Gov. Andrew Cuomo hosted the state’s first-ever yogurt summit in Albany yesterday, meeting with industry leaders and introducing reforms aimed at making it easier for small dairy farms to expand.
With yogurt giants FAGE USA Dairy Industry Inc., Chobani Inc. and The Dannon Co. Inc. all headquartered in New York state, dairy farming and processing operations generate nearly $9 billion annually for the state’s economy.
At the summit, Cuomo announced the state is proposing to increase the Concentrated Animal Feeding Operation cap from 200 to 300 milking cows, which will enable a small dairy farm to add to its herd while being exempted from requirements that farms with more than 200 cows currently face.
The costs of complying with the current CAFO requirement can cost hundreds of thousands of dollars, according to a statement from the governor’s office, which can make expansion unfeasible for a small dairy operation.
There are more than 800 dairy farms across the state with between 100 and 199 cows.
The state Farm Bureau estimates that if 10 percent of them were to add 100 cows to their herds, milk production would grow by more than 160 million pounds of milk per year.
The state will also work with the dairy and yogurt industries to lower energy costs by increasing and incentivizing the construction and use of anaerobic digesters, Cuomo said, which turn waste produced on the farm into energy that can be used by farmers.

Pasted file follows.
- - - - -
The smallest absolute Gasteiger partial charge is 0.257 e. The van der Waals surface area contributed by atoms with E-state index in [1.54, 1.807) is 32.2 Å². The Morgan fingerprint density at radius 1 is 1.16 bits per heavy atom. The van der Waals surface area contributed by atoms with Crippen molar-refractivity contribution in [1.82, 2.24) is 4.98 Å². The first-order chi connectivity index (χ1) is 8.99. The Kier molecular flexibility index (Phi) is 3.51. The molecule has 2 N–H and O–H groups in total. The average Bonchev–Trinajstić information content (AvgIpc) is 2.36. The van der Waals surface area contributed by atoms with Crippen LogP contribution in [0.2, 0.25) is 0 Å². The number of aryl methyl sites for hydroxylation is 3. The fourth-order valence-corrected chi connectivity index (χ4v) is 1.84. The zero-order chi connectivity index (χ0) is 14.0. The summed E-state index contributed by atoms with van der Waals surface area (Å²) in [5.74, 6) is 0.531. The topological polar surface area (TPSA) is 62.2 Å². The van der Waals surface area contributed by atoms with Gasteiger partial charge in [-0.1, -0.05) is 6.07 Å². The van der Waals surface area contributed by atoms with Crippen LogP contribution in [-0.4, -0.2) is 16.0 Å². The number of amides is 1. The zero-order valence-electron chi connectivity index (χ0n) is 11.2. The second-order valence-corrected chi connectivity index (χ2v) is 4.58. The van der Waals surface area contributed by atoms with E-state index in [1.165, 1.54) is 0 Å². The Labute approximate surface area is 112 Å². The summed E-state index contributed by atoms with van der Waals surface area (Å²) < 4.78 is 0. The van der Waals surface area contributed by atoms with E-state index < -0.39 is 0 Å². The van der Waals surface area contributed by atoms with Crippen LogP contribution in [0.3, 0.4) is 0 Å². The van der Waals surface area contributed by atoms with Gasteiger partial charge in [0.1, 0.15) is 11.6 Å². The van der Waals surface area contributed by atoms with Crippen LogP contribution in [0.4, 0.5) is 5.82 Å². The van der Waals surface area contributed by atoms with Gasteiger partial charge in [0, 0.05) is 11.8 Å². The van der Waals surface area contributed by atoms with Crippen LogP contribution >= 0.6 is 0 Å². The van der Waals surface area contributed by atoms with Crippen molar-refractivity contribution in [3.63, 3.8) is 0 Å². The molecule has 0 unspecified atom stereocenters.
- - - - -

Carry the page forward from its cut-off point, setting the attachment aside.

Cuomo said the New York Power Authority will work with farmers and manufacturers to determine the feasibility of constructing anaerobic digesters in locations throughout the state for manufacturers and farms that cannot afford to purchase one.
“The yogurt industry is a true success story in New York,” Cuomo said in a statement. “As an entrepreneurial government, we brought all the stakeholders to the table to help the dairy industry and yogurt producers enhance their relationship so it is both beneficial to the companies and to the state.”
Since 2000, the number of yogurt processing plants in New York has increased from 14 to 29, with production doubling from 2005 to 2011.
Last year, the state’s dairy manufacturers employed 8,070 people with total wages of $414 million, representing an increase of 14 percent from 2005, the governor’s office said.
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